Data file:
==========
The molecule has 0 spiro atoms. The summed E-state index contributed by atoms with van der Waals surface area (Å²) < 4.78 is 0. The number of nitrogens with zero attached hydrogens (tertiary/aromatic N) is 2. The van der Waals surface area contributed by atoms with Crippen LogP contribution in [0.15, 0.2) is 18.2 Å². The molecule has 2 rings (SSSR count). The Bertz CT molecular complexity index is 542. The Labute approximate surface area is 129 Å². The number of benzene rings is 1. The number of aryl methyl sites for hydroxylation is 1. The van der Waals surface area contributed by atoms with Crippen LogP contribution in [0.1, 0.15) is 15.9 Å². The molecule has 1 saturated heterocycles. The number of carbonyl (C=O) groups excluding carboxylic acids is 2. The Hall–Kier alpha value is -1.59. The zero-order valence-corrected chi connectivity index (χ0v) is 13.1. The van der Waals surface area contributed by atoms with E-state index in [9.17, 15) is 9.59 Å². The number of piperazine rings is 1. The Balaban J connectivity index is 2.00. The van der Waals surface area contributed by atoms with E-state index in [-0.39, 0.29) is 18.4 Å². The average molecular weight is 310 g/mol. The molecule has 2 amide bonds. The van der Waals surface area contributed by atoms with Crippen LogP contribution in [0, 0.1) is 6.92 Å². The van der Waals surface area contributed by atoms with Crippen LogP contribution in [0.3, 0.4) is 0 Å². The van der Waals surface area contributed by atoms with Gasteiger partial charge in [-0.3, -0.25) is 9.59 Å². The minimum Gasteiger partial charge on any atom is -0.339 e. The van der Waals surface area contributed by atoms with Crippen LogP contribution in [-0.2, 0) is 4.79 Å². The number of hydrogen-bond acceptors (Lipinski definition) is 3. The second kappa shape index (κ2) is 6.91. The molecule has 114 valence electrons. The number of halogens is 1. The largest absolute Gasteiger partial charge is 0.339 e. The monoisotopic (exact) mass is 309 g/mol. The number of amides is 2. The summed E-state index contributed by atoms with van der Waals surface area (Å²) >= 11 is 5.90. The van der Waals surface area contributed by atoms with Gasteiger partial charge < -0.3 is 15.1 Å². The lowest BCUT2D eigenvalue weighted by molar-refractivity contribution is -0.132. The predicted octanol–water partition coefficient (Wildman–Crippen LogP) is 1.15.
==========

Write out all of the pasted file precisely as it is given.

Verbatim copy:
The molecule has 0 spiro atoms. The summed E-state index contributed by atoms with van der Waals surface area (Å²) < 4.78 is 0. The number of nitrogens with zero attached hydrogens (tertiary/aromatic N) is 2. The van der Waals surface area contributed by atoms with Crippen LogP contribution in [0.15, 0.2) is 18.2 Å². The molecule has 2 rings (SSSR count). The Bertz CT molecular complexity index is 542. The Labute approximate surface area is 129 Å². The number of benzene rings is 1. The number of aryl methyl sites for hydroxylation is 1. The van der Waals surface area contributed by atoms with Crippen LogP contribution in [0.1, 0.15) is 15.9 Å². The molecule has 1 saturated heterocycles. The number of carbonyl (C=O) groups excluding carboxylic acids is 2. The Hall–Kier alpha value is -1.59. The zero-order valence-corrected chi connectivity index (χ0v) is 13.1. The van der Waals surface area contributed by atoms with E-state index in [9.17, 15) is 9.59 Å². The number of piperazine rings is 1. The Balaban J connectivity index is 2.00. The van der Waals surface area contributed by atoms with E-state index in [-0.39, 0.29) is 18.4 Å². The average molecular weight is 310 g/mol. The molecule has 2 amide bonds. The van der Waals surface area contributed by atoms with Crippen LogP contribution in [0, 0.1) is 6.92 Å². The van der Waals surface area contributed by atoms with Crippen LogP contribution in [0.3, 0.4) is 0 Å². The van der Waals surface area contributed by atoms with Gasteiger partial charge in [-0.3, -0.25) is 9.59 Å². The minimum Gasteiger partial charge on any atom is -0.339 e. The van der Waals surface area contributed by atoms with Crippen LogP contribution in [-0.2, 0) is 4.79 Å². The number of hydrogen-bond acceptors (Lipinski definition) is 3. The second kappa shape index (κ2) is 6.91. The molecule has 114 valence electrons. The number of halogens is 1. The largest absolute Gasteiger partial charge is 0.339 e. The monoisotopic (exact) mass is 309 g/mol. The number of amides is 2. The summed E-state index contributed by atoms with van der Waals surface area (Å²) >= 11 is 5.90. The van der Waals surface area contributed by atoms with Gasteiger partial charge < -0.3 is 15.1 Å². The lowest BCUT2D eigenvalue weighted by molar-refractivity contribution is -0.132. The predicted octanol–water partition coefficient (Wildman–Crippen LogP) is 1.15.